Sarcophaga peregrina

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Sarcophaga peregrina
Scientific classification
Kingdom: Animalia
Phylum: Arthropoda
Class: Insecta
Order: Diptera
Superfamily: Oestroidea
Family: Sarcophagidae
Subfamily: Sarcophaginae
Genus: Sarcophaga
Species: S. peregrina
Binomial name
Sarcophaga peregrina
Robineau-Desvoidy, 1830

Boettcherisca peregrina Rohdendorf, 1937

  • Myophora peregrina Robineau-Desvoidy, 1830

Sarcophaga peregrina (synonym Boettcherisca peregrina) is a species of flesh fly belonging to the family Sarcophagidae. They easily breed, multiply and spread in human habitation, from garbage, faeces and livestock manures. In many regions, they are health concerns as they are active vectors of infectious diseases such as myiasis in humans. Due to their close contact with human activities, they are considered as forensically important insects. They can be used for molecular analysis of the time of postmortem intervals. They are also occasionally parasitic in other invertebrates. They produce a group of antibacterial peptide called sarcotoxins. The first of such protein, sarcotoxin 1A, was determined in 1983 by Masayuki Okada and Shunji Natori at the University of Tokyo, Japan.[1][2]


Sarcophaga peregrina has been reported in Southeast Asian region from Sri Lanka to Indonesia, China, Japan, Australia, Samoa and Cook Islands, Hawaii, and throughout Europe.[3] They are usually the most abundant fly in these regions as they rapidly breed in chicken manure, and also on foods and excrement around human habitations.[4]


Sarcophaga peregrina looks like normal flies, and are often difficult to identify easily. The average body length is 8–11 mm. The body colour is grey with black markings. The lower part of the head is silver-grey. The thorax is entirely grey with a characteristic three black stripes, which is marked along the longitudinal body axis. The abdomen is also grey with black stripes; one longitudinal line in the middle and three big transverse lines across. The first of the abdominal stripe is somewhat V-shaped. The wings are transparent. An important microscopical diagnosis is the presence of 5-20 long slender hairs (absent in most species of flesh fly) on propleura - a deepset plate on the antero-lateral corner of the thorax adjacent to the lower part of the spiracle.[4] The larvae are characterised by having twelve segments, each with short spines at its posterior margin. The posterior end is broader and the anterior tapering with the anterior end having two oral hooks and mouth brushes.[5]


Sarcophaga peregrina easily breed and multiply where there are garbage (especially having meat), human and animal faeces, and fish baits. Thus their close human contact often results in their infection. They are known to deposit their larvae in the wounds and scratches on skin in humans.[6] As such their larvae have been reported to cause oral and nasal myiasis.[3] In 1987 a clinical case of first human intestinal myasis was reported from a Japanese patient. The live larvae were easily identified from the stool sample.[7] They also infect some species of earthworm and locust.[3]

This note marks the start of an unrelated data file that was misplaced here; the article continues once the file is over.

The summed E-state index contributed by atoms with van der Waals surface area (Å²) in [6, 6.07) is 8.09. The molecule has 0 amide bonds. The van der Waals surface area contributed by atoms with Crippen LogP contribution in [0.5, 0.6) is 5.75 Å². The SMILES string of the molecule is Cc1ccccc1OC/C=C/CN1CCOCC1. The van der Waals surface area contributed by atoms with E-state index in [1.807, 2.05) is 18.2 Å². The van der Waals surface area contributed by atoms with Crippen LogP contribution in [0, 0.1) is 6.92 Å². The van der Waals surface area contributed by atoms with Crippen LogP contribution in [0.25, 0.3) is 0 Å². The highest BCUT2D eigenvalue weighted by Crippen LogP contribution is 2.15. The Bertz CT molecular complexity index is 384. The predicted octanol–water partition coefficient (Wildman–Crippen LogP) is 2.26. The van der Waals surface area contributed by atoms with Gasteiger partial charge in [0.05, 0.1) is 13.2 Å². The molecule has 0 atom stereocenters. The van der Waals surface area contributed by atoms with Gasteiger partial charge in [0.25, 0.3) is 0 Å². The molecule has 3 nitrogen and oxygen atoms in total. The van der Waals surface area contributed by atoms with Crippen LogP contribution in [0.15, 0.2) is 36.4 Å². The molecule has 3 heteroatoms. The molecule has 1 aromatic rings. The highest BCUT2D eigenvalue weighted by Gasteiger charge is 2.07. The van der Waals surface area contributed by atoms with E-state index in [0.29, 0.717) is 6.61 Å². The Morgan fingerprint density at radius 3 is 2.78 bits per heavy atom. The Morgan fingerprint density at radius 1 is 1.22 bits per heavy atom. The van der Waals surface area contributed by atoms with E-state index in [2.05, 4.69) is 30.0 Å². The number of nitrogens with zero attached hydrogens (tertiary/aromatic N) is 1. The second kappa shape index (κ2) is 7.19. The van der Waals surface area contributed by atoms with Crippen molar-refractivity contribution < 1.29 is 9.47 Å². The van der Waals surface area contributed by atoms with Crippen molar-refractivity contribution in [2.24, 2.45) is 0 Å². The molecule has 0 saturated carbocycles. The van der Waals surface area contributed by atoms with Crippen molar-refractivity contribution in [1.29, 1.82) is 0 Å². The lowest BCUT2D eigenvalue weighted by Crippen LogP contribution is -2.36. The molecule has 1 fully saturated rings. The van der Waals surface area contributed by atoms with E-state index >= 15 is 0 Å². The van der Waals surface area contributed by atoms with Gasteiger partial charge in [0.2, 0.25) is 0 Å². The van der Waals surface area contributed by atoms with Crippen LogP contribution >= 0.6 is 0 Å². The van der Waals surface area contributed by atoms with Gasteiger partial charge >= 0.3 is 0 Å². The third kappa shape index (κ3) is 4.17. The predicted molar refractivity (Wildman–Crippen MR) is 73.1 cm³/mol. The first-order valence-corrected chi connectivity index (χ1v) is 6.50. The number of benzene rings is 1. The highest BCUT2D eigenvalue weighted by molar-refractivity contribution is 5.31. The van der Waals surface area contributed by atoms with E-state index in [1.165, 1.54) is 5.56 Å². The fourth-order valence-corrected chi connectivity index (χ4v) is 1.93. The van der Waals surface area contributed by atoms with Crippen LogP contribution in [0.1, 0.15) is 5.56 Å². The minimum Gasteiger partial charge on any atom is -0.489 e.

Sarcophaga peregrina will rapidly swarm corpse cadavers, and for this reason they can be used as important indications of the postmortem interval in forensic investigations. Especially with molecular techniques, such as identifying cytochrome oxidase (COI) and 16S rDNA genes, they can be identified from other flies even when the corpse is infested with different species.[8] Then the age of the flies can be specifically determined, using technique such as pteridine fluorescence, and this helps to establish the time of death.[9]


  1. ^ Iwai, H.; Nakajima, Y.; Natori, S.; Arata, Y.; Shimada, I. (Oct 1993). "Solution conformation of an antibacterial peptide, sarcotoxin IA, as determined by 1H-NMR.". Eur J Biochem. 217 (2): 639–44. PMID 8223606. doi:10.1111/j.1432-1033.1993.tb18287.x. 
  2. ^ Okada M; Natori S (1984). "Mode of action of a bactericidal protein induced in the haemolymph of Sarcophaga peregrina (flesh-fly) larvae". Biochem J. 222 (1): 119–124. PMC 1144151Freely accessible. PMID 6383355. 
  3. ^ a b c Meiklejohn, Kelly Ann. "Taxonomy and systematics of the Australian Sarcophaga s.l (Diptera: Sarcophagidae)". University of Wollongong. Retrieved 21 September 2013. 
  4. ^ a b McCormack, Gerald (2007). "Cook Islands Biodiversity Database, Version 2007.2". The Cook Islands Natural Heritage Trust. Retrieved 21 September 2013. 
  5. ^ Das A; Pandey A; Madan M; Asthana AK; Gautam A (2010). "Accidental intestinal myiasis caused by genus Sarcophaga". Indian J Med Microbiol. 28 (2): 176–178. PMID 20404472. doi:10.4103/0255-0857.62503. 
  6. ^ Maurice Theodore James (1947). The Flies that Cause Myiasis in Man. U.S. Department of Agriculture. p. 55. 
  7. ^ Tachibana H; Sasao M; Tanaka T; Nagakura K; Kaneda Y; Shinonaga S; Kano R (1987). "A case of intestinal myiasis in Japan". Tokai J Exp Clin Med. 12 (5–6): 349–352. PMID 3508658. 
  8. ^ Guo Y; Cai J; Chang Y; Li X; Liu Q; Wang X; Wang X; Zhong M; Wen J; Wang J (2011). "Identification of forensically important sarcophagid flies (Diptera: Sarcophagidae) in China, based on COI and 16S rDNA gene sequences". J Forensic Sci. 56 (6): 1534–40. PMID 21854377. doi:10.1111/j.1556-4029.2011.01882.x. 
  9. ^ Zhu GH; Ye GY; Li K; Hu C; Xu XH (Mar 2013). "Determining the age of adult flesh flies, Boettcherisca peregrina, using pteridine fluorescence". Med Vet Entomol. 27 (1): 59–63. PMID 22845466. doi:10.1111/j.1365-2915.2012.01021.x. 

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